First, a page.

At my one of my first disability rights actions, in Washington DC about 30 years ago, as I was marching along in my wheelchair with a few hundred  others, a fellow marcher pulled up beside me in his power wheelchair and said, “Are you one of those old time dykes?”  I laughed and answered affirmatively. He could probably tell by the flannel shirt.  Later I got to know Eric better, and I learned from him that he was a female to male trans person. What a lot of guts he was showing back then in the 1980s to be a severely mobility-impaired person who also changed his gender. Back then Eric and I were young people with disabilities. Now we’re old people with disabilities. Today I’m going to talk about the intersection of aging and disability and the wisdom of older gays and people with disabilities working more closely together.

 

I have noticed how old people and their organizations and younger disabled people and their organizations often work quite separately from each other, and are unaware of each others’ work.  This is the case even though many of the same issues affect both groups.

We have been taught over the years to realize that all oppressions operate in similar ways. Ageism and ableism are even more closely intertwined that most oppressions. For instance, both older people and disabled people are often devalued because our bodies or minds deviate from the norm by being—or perceived as being—weaker and less functional.   And the physical attributes of both old people and people with disabilities of all ages are considered by many to be ugly, or grotesque. So we all need to be liberated to see old or disabled bodies as beautiful in their own way.

Continue reading "The Personal is Political: Eleanor’s Story " »

July 10, 2013

LGBT Senior Living: Challenges and Change in Nursing Home Settings

Written by Anila S. Venkat, this post was originally featured on the ElderBranch blog. ElderBranch provides unbiased information on senior care providers. 

BlogpostlivingfacilitiesAs described in ElderBranch’s initial piece on LGBT senior living, elder care facilities and other health care settings are often unwelcoming towards LGBT older adults or insensitive to their needs and circumstances.

As a result, LGBT elders generally tend to delay seeking health care for fear of discrimination and mistreatment. At the same time, they are less likely to rely on family members for caregiving for a variety of reasons. Unfortunately, together, this may lead to LGBT older adults needing institutional care more frequently, or sooner in their lifetimes, as they may find that their health deteriorates more rapidly.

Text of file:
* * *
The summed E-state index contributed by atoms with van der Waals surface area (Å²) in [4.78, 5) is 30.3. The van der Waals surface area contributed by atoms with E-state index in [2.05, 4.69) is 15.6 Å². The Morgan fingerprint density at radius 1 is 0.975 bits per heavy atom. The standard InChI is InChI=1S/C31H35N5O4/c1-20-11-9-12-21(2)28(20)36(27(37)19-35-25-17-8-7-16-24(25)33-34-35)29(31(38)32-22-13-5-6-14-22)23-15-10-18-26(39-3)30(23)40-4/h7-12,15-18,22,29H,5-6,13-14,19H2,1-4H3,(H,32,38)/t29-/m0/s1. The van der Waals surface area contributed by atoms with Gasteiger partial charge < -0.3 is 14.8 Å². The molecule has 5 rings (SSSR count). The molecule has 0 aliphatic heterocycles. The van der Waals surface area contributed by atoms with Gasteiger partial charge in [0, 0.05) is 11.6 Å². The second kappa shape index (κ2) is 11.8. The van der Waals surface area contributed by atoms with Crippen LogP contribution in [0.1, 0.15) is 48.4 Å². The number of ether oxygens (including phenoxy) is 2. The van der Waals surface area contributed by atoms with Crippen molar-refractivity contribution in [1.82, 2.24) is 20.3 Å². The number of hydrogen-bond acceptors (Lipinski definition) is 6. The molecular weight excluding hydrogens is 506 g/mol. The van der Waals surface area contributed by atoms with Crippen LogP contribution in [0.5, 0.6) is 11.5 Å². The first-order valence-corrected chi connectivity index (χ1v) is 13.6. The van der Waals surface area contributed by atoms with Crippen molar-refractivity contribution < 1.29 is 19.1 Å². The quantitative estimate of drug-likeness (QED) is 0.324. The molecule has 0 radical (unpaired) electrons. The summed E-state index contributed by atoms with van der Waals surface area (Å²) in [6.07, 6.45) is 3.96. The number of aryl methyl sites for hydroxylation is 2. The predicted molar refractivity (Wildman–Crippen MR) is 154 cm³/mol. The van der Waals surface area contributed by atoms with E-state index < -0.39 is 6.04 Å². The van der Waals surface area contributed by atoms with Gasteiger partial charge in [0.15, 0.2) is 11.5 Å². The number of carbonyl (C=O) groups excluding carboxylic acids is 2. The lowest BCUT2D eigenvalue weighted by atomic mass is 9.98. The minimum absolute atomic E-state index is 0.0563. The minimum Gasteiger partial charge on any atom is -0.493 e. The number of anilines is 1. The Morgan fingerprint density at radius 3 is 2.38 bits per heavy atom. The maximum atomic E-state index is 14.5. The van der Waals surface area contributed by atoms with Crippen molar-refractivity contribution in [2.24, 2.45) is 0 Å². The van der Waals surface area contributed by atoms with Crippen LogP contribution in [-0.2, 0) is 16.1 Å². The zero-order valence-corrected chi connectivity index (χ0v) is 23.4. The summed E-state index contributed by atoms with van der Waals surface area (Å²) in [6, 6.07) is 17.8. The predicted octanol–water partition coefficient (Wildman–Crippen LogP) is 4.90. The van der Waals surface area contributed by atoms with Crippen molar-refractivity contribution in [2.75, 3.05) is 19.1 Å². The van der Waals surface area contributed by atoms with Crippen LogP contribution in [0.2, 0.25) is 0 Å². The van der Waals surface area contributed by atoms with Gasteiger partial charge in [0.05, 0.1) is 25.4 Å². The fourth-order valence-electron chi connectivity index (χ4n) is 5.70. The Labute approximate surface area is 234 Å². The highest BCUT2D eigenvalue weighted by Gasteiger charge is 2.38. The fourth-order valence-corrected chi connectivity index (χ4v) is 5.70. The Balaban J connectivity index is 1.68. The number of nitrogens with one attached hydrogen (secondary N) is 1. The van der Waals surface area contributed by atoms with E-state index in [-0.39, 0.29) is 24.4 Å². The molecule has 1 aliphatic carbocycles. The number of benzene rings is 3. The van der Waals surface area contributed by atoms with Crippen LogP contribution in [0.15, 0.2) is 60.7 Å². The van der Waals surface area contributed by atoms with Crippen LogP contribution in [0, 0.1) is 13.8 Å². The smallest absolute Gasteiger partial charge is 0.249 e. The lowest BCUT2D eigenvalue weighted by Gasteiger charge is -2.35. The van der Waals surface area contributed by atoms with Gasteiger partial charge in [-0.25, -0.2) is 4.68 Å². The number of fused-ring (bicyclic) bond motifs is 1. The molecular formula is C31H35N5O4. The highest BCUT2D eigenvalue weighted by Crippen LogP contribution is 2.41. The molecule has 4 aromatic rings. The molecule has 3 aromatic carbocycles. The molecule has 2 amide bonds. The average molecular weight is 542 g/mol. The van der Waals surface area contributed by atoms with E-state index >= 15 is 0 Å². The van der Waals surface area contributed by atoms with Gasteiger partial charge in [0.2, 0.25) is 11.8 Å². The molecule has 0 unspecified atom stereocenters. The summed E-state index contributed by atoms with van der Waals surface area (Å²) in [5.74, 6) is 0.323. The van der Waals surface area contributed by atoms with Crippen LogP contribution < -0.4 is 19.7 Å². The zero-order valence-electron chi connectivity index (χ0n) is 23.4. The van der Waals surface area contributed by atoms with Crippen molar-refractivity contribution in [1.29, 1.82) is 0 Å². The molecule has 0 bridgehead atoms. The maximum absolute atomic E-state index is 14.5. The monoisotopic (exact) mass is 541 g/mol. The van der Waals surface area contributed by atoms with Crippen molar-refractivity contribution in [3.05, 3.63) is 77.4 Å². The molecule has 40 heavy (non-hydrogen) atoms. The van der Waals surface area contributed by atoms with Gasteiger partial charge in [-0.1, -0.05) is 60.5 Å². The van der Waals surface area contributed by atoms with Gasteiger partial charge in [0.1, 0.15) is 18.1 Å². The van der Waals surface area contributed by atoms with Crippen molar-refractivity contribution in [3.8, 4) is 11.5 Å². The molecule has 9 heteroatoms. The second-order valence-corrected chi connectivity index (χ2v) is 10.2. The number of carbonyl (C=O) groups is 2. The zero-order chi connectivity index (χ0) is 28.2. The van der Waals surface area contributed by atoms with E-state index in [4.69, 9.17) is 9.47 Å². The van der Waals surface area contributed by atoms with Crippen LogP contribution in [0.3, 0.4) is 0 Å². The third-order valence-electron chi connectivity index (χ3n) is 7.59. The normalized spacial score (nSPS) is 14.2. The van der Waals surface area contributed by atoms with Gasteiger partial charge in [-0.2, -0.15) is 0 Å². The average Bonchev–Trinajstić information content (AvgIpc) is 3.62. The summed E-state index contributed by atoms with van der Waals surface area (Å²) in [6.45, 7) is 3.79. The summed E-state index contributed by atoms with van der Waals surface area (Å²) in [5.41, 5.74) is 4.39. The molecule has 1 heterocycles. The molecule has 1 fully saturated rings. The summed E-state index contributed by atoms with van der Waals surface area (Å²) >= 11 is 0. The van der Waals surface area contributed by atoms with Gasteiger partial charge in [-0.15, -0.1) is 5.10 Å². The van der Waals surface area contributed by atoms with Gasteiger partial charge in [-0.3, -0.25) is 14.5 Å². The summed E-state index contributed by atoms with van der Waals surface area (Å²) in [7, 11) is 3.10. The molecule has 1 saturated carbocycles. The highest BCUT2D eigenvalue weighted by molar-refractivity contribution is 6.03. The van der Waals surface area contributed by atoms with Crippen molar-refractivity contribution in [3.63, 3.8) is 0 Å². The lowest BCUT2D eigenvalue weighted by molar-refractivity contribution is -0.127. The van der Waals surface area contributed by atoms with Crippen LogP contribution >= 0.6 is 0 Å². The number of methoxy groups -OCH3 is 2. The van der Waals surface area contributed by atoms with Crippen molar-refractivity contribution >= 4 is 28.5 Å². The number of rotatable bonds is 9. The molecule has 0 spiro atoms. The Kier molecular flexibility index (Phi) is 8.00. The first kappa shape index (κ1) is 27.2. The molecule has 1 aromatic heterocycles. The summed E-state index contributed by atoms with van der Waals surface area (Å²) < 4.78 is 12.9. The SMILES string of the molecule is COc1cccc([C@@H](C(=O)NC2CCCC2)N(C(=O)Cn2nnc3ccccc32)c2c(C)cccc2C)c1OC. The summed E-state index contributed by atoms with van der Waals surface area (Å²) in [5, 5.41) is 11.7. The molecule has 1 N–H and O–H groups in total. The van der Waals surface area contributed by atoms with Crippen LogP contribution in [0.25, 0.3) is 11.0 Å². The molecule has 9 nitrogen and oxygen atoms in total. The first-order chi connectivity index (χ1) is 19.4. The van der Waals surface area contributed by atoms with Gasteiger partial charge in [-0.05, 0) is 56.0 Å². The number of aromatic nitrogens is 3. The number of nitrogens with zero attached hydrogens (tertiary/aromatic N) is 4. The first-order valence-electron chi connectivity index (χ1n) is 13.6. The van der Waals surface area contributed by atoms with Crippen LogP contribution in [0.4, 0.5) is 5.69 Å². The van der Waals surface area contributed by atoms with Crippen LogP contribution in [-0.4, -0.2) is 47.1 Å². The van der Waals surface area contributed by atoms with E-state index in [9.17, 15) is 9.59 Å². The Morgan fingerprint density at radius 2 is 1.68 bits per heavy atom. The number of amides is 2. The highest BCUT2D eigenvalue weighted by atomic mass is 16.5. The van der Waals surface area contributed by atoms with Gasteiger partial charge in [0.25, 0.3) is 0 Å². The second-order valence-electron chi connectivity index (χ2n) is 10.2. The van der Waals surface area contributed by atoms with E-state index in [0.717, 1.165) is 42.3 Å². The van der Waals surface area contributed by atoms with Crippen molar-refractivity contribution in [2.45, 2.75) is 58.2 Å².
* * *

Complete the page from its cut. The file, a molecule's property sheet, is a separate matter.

ElderBranch interviewed Hilary Meyer and Aaron Tax of Services & Advocacy for GLBT Elders (SAGE) to explore this issue and discuss SAGE advocacy efforts aimed at encouraging system-wide change.

Hostile Health Care Environments

In its report, LGBT Older Adults and Inhospitable Health Care Environments, SAGE details how health care settings are often challenging environments for LGBT elders. These seniors may face outright discrimination, or it may be that the staff in these settings is not trained to deal with this population of elders.

Though some health care environments are starting to change, the scars of previous negative experiences leave many seniors reluctant to pursue care unless absolutely necessary. In fact, the SAGE report quotes a 2006 study that found that less than half of lesbian and gay Baby Boomers were strongly confident that health care professionals would treat them with dignity and respect.

However, in delaying the pursuit of health care, LGBT older adults often find themselves in a position where their health deteriorates more suddenly and sooner than expected, and then they end up requiring institutional care – such as nursing home care.

Challenges in Nursing Home Settings

In nursing home settings, LGBT seniors often face discrimination not only from staff members, but also from other residents and residents’ family members. Hostility from a variety of angles can lead to LGBT elders keeping to themselves and limiting interaction with others.

Staff members have been known to deny same-sex partner visitations, prevent same-sex couples from sharing rooms and even refuse the participation of a same-sex partner in the medical decision-making of the resident.

When faced with harassment by other residents and their family members, nursing homes are often ill-equipped to confront these situations. Staff members sometimes react by isolating the LGBT individual – which can be devastating for that resident when he or she is already withdrawn and isolated socially.

Effecting Change – SAGE Advocacy

SAGE is very deeply engaged in advocacy efforts to support the needs of LGBT older adults. Though it is difficult to target long-term care settings more generally (assisted living, retirement communities), due to lack of one governing body or set of rules, facilities that accept Medicare or Medicaid funding – such as nursing homes – are more easily addressed.